The new book on Japanese printmaker Hiroshige brought back happy memories of Giverny from my trip to France in 2007.
Monet had a personal collection of 231 Japanese prints by Hiroshige, Utamaro and Hokusai. Simply framed in black with grey mats, the prints still hang in his famous dining room. Walls were painted in tones of chrome yellow and gilt which also provided a stunning background for a collection of blue and white china.
Monet was not just a brilliant painter; he was a master decorator too. He brought a painter’s palette to both his home and garden.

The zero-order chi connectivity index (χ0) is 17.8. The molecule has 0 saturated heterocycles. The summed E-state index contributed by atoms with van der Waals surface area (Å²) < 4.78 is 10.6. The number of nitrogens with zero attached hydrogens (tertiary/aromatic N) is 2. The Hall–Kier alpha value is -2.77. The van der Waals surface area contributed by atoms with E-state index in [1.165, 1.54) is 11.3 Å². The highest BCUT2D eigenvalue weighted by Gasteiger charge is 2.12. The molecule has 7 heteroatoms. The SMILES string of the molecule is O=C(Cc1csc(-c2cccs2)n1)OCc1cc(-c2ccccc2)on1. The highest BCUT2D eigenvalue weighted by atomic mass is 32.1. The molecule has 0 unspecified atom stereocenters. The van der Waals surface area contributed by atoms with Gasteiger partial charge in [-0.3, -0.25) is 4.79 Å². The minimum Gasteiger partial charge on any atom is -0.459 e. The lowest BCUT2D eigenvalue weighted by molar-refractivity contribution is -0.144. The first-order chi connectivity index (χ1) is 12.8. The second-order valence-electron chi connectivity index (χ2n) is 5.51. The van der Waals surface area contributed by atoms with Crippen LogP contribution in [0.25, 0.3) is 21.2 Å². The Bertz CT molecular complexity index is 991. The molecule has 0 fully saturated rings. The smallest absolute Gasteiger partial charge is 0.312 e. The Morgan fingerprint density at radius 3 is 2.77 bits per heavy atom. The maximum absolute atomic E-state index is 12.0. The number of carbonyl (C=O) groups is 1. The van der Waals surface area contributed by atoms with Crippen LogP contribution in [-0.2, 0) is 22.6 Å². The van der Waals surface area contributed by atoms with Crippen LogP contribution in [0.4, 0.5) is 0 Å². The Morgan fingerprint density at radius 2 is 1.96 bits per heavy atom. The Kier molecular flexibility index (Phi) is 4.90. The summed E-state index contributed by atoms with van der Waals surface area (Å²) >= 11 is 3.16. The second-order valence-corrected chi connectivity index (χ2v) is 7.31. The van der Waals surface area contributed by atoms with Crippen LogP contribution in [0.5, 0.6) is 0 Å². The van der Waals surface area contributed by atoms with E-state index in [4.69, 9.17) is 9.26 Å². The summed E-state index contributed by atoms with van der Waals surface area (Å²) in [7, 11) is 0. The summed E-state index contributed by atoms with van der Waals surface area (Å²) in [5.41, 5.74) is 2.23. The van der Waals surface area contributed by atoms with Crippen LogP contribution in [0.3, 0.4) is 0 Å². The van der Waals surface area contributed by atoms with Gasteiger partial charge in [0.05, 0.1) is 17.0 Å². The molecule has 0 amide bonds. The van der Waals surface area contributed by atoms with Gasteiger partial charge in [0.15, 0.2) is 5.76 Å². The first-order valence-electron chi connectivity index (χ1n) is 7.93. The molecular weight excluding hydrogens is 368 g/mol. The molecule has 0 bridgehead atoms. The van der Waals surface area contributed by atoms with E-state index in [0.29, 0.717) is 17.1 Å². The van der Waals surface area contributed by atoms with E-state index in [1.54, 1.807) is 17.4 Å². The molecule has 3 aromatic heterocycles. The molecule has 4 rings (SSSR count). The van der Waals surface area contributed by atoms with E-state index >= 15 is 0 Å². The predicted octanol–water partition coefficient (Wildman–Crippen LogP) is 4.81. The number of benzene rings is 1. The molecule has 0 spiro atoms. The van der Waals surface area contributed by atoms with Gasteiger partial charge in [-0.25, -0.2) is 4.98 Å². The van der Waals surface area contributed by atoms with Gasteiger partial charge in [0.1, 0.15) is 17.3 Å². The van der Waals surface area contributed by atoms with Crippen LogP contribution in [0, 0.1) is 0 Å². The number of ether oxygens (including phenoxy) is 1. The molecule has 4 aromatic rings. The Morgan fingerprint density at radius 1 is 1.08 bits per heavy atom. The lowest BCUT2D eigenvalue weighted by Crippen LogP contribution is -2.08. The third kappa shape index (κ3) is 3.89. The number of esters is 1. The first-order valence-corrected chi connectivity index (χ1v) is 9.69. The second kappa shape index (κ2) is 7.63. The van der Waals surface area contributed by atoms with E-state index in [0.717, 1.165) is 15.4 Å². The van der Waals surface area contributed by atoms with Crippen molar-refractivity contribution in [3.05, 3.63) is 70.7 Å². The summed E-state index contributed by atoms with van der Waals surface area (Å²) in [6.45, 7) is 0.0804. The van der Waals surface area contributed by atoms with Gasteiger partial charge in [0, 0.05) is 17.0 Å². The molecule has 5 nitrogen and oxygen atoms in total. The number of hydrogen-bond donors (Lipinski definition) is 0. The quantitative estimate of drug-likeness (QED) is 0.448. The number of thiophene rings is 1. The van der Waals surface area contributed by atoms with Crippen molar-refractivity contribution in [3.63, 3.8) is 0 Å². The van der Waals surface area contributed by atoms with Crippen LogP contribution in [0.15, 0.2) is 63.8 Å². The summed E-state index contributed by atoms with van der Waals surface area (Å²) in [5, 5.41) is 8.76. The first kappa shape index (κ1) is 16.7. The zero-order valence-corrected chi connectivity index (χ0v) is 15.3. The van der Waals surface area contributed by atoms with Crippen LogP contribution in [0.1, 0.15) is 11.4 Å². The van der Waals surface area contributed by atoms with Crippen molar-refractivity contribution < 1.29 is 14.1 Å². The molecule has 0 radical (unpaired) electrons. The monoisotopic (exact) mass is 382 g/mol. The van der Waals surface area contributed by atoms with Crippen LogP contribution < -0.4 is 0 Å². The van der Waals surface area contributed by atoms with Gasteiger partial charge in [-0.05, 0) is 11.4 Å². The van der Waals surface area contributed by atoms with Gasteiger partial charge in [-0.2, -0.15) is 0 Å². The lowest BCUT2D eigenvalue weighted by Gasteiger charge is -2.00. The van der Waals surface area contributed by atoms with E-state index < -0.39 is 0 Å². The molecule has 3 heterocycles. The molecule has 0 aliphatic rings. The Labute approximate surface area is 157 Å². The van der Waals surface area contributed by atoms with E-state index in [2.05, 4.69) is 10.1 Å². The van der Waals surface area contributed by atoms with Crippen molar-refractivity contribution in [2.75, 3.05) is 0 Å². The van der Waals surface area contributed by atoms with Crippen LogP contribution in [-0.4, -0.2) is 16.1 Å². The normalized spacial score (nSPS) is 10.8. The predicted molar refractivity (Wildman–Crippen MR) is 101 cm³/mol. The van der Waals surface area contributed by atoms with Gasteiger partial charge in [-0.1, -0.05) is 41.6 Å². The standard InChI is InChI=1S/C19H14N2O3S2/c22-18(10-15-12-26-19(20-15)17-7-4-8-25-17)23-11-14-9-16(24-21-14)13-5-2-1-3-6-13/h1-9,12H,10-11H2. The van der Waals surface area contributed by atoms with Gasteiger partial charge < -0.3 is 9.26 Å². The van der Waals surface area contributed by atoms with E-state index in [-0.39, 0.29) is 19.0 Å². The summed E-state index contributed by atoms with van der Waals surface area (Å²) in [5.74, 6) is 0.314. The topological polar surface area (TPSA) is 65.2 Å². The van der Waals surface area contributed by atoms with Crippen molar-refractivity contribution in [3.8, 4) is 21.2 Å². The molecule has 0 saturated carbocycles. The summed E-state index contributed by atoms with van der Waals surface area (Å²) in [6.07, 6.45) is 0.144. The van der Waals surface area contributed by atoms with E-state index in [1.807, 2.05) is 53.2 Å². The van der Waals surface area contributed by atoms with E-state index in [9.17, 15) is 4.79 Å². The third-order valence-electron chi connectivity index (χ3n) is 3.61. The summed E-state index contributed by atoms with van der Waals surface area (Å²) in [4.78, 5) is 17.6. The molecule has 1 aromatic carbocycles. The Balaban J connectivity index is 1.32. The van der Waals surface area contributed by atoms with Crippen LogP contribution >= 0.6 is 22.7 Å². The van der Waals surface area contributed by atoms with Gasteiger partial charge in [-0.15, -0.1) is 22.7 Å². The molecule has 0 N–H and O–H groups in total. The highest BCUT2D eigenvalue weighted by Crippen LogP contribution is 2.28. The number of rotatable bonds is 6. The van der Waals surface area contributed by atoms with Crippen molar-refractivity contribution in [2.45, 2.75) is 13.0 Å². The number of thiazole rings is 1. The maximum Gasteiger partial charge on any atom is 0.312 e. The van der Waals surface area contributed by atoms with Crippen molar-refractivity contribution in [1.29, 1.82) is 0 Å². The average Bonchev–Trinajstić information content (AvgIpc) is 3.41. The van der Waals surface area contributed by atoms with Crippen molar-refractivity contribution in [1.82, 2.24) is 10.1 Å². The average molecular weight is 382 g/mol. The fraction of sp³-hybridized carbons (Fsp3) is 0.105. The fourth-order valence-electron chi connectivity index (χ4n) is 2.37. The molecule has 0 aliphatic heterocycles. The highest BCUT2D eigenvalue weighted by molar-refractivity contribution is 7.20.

There is one precious and well-used copy of Monet’s House (1997) by Heide Michels left in the collection. In her book, she tells the story of his unconventional family life centred on a love of good food, wine and company.
The Japanese art dealer, Tadamasa Hayashi, who was a frequent guest at Giverny, organized the first exhibition of Impressionist paintings in Japan in 1893. The printmakers often depicted the same scene with varying light conditions; Monet adopted the practice with his series of paintings of haystacks and poplars.
To make an armchair visit to the gardens, check out The Magic of Monet’s Garden by Derek Fell.
To recreate his recipes and brush up your French, have a look at Les Carnets de Cuisine de Monet. Unfortunately, the English language version (Monet's Table) is no longer in the collection. But we could help you track it down and bag it from The Alberta Library (TAL) database.